Dario Cecchini’s personality is big…bold – memorable. So, it should come as no surprise that the offerings at Carna by Dario Cecchini, a contemporary steakhouse concept this legendary butcher conceptualized with sbe at Baha Mar, is just as big and bold.
At Carna, Cecchini, an eighth-generation butcher from the village of Panzano in the Chianti region of Tuscany, Italy, offers the finest cuts of meat for an unforgettable dining experience at the restaurant, his first outside of Italy.
Having practiced this ancient art full of skill and ritual that was passed down to him for 45 years, Cecchini is not just a butcher, he respects the animals and honors their life and death by constantly trying to improve himself in his art to get the perfect cut, and cooking for every piece. Respecting the animal is his philosophy.
“I’ve been a butcher for 45 years and this has supported my family and I for decades, but it has never been just a job – it is also my philosophy – a way of life. I wanted to bring the philosophy behind my craft to Carna by Dario Cecchini by way of choosing to source our meats from the best ranchers, the best animals, and using the best butchery techniques and cooking methods for each cut,” he said.
They butcher in-house daily the product that has been sourced from farmers around the globe with a focus on unrivaled quality of all-natural humanely raised beef. He butchers from head to tail, and his beef and pork aren’t of any specific breed, but they are raised in Catalonia, Spain, by people he has known for decades and he trusts.
Throughout his years as a butcher he said he learned how to utilize beef well in terms of technique, aging, selection and quality, which he said is the importance of his work as an artisan.
Dry-aged cuts feature prominently on the menu.
The effect of dry-aging is that the meat becomes concentrated with flavor, and has an even more tender mouth feel due to the natural breakdown of the beef’s enzymes that occur during the process.
It’s a meat management process where the beef is hung or placed on a rack to dry for several weeks. But it’s also a process that he said is essential to do it well. At Carna, Cecchini said they do it very well.
The menu features a dry-aged cowboy ribeye, a Niman Ranch Black Angus Prime; a 21-day aged Black Label Bistecca Fiorentina; a 50-day dry-aged prime bone-in rib steak, both Linz Heritage Angus Prime; a Delmonico ribeye from the Niman Ranch Black Angus; a wood grilled and broiled Tomahawk steak, Darling Downs A5; as well as a 28-day Darling Downs center cut filet, beef tenderloin and New York Strip.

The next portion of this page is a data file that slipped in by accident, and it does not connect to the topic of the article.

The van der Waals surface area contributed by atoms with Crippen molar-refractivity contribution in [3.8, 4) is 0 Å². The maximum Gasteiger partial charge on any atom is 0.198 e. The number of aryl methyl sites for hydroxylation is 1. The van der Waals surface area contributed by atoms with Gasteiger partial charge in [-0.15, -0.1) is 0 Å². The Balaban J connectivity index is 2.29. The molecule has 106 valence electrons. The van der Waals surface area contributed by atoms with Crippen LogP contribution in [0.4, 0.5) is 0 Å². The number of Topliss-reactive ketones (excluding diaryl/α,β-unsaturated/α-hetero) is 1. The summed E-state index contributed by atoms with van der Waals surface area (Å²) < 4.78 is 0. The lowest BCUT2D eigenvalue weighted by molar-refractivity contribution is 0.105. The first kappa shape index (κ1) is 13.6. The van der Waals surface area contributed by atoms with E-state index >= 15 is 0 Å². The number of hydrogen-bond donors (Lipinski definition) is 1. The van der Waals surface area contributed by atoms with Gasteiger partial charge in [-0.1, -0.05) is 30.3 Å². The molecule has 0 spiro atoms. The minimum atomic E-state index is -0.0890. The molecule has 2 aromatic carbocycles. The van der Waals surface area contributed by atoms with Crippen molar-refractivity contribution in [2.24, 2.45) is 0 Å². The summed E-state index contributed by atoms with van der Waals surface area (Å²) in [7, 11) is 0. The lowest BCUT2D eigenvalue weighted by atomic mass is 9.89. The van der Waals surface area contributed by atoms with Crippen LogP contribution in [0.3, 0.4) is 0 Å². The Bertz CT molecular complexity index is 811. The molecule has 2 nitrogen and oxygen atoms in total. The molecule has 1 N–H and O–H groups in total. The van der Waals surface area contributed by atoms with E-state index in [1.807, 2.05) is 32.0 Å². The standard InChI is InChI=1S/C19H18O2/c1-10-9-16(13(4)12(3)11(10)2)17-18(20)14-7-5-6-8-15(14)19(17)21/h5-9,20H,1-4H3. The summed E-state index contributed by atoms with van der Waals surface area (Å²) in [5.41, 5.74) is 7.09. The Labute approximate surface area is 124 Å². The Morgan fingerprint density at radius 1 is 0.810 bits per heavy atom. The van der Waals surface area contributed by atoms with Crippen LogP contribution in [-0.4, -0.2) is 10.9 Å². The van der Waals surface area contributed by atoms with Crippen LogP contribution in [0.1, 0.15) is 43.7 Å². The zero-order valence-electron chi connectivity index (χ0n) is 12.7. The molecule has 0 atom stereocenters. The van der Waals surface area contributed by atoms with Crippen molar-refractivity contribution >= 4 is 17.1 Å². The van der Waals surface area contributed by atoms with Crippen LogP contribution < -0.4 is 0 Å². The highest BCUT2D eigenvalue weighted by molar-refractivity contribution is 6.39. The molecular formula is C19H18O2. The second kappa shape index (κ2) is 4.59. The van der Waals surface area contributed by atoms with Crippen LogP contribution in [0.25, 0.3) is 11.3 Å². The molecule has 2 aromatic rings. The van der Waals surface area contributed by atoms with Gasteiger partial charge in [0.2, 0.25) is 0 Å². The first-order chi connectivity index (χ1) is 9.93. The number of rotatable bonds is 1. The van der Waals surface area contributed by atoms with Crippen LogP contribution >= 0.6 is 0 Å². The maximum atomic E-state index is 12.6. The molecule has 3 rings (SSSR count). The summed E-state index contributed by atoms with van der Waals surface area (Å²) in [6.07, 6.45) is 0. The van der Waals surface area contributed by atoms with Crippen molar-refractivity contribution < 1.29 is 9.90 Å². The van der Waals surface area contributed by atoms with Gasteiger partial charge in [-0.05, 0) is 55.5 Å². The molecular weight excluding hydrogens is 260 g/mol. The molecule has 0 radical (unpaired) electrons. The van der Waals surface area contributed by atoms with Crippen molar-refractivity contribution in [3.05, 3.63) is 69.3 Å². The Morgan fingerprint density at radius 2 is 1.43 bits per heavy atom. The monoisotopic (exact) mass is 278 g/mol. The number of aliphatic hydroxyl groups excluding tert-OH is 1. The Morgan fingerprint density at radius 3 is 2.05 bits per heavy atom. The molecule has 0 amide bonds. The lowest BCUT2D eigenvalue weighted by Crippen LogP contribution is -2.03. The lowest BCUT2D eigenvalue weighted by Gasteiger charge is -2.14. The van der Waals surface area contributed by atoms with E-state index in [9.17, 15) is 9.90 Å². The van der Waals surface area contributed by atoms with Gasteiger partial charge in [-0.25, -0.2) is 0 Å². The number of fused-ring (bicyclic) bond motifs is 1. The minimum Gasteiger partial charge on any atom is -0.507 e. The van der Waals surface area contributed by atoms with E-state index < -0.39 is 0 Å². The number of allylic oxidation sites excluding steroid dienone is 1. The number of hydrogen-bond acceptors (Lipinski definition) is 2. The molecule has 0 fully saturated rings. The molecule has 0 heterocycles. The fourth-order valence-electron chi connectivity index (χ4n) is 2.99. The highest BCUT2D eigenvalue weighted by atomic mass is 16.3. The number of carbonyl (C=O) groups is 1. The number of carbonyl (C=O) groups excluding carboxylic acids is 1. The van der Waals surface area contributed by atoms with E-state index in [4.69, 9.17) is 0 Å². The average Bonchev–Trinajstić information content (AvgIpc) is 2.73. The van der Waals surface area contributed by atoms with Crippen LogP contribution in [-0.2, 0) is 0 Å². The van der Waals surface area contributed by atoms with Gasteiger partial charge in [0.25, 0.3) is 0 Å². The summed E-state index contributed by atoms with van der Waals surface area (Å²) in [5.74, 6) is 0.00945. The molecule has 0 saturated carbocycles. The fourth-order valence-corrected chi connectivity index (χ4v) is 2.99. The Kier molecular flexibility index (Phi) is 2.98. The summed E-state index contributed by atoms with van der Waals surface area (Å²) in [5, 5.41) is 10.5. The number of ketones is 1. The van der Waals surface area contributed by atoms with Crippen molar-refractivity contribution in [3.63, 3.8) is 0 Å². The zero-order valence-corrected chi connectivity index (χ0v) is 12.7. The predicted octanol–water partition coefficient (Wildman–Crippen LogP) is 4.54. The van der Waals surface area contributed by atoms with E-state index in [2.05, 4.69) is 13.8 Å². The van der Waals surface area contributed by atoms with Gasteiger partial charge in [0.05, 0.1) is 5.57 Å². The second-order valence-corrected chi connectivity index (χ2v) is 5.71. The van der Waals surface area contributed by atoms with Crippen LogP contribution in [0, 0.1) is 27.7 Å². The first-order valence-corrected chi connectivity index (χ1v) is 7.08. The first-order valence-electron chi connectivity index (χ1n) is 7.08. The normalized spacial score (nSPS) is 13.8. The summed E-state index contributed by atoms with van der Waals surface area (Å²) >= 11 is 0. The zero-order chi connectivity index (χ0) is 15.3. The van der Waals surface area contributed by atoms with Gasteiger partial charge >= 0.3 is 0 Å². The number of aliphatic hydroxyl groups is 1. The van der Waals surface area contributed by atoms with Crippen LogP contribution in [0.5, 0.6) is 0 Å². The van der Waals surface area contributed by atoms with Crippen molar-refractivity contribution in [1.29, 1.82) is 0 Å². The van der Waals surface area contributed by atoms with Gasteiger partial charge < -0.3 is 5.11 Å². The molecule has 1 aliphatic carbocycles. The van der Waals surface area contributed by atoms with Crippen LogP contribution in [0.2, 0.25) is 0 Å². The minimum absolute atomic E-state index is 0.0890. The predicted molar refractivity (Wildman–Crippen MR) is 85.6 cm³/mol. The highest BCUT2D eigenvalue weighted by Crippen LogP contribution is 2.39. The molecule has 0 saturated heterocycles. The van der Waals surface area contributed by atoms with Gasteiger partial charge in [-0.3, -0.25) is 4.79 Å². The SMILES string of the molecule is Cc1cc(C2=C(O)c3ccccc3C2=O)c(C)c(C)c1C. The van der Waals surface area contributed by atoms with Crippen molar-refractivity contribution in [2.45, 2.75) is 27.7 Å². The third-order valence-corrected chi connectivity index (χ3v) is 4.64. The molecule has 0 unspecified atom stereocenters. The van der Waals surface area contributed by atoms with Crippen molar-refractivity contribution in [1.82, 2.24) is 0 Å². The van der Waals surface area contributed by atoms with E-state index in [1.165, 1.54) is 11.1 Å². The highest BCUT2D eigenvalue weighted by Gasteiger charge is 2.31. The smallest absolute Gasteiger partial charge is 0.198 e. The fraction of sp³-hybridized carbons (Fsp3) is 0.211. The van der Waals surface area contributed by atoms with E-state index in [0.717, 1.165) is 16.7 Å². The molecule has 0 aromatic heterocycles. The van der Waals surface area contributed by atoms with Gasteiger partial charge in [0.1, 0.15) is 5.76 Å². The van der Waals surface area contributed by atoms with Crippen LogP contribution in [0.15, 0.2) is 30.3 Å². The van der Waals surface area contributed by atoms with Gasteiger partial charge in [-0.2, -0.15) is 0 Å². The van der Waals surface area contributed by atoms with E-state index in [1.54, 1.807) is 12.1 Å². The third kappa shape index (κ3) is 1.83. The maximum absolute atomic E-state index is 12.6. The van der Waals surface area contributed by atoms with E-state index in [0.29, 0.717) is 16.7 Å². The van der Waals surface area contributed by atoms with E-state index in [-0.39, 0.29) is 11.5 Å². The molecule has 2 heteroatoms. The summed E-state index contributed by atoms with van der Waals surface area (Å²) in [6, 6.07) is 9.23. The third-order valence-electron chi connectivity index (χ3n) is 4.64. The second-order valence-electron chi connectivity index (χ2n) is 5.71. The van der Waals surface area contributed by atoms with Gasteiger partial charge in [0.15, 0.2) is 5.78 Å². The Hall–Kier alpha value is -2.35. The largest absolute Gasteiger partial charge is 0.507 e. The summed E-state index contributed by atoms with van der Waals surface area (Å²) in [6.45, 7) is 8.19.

“For us, that includes close supervision of the aging process for a minimum of 30 days in a cold and dry atmosphere to provide the best taste and tenderness in the meat,” said Cecchini. He said they seek to provide maximum joy to diners at Carna, and guests of Baha Mar through the quality of meat and commitment of respectfully preparing it that comes from their hearts.
“I want our guests to feel happy – as happy as I am when I sit down to enjoy a cut of beef that has been treated with the respect it deserves,” he said.
Also, on the menu you will find dishes such as their Tuscan steak tartare; Dario’s sugo papparadelle with roasted wild mushrooms and bone marrow crumble; as well as what Cecchini says is a super hamburger, all of which are made using other cuts of their “great meat”.
“The menu is constantly evolving and other dishes will appear soon as well – all supporting our philosophy to protect the art of butchery at Carna with a belief that all cuts of meat can be utilized when cooked appropriately, eliminating waste and promoting sustainability,” he said.
As a butcher who respects animals, the thing that bothers him most is when an animal’s life is sacrificed for only a filet or steak. Respecting the animal is the Cecchini philosophy, and he said his job is to sell the whole animal.
As for bringing Carna to The Bahamas, Cecchini said he chose this “earthly paradise to launch a message of sustainability, respect and responsibility for the life and death of animals”.
Cecchini’s a believer that happy animals make for happy meat and for happy people.
Shavaughn was appointed as the Lifestyles Editor a few years later.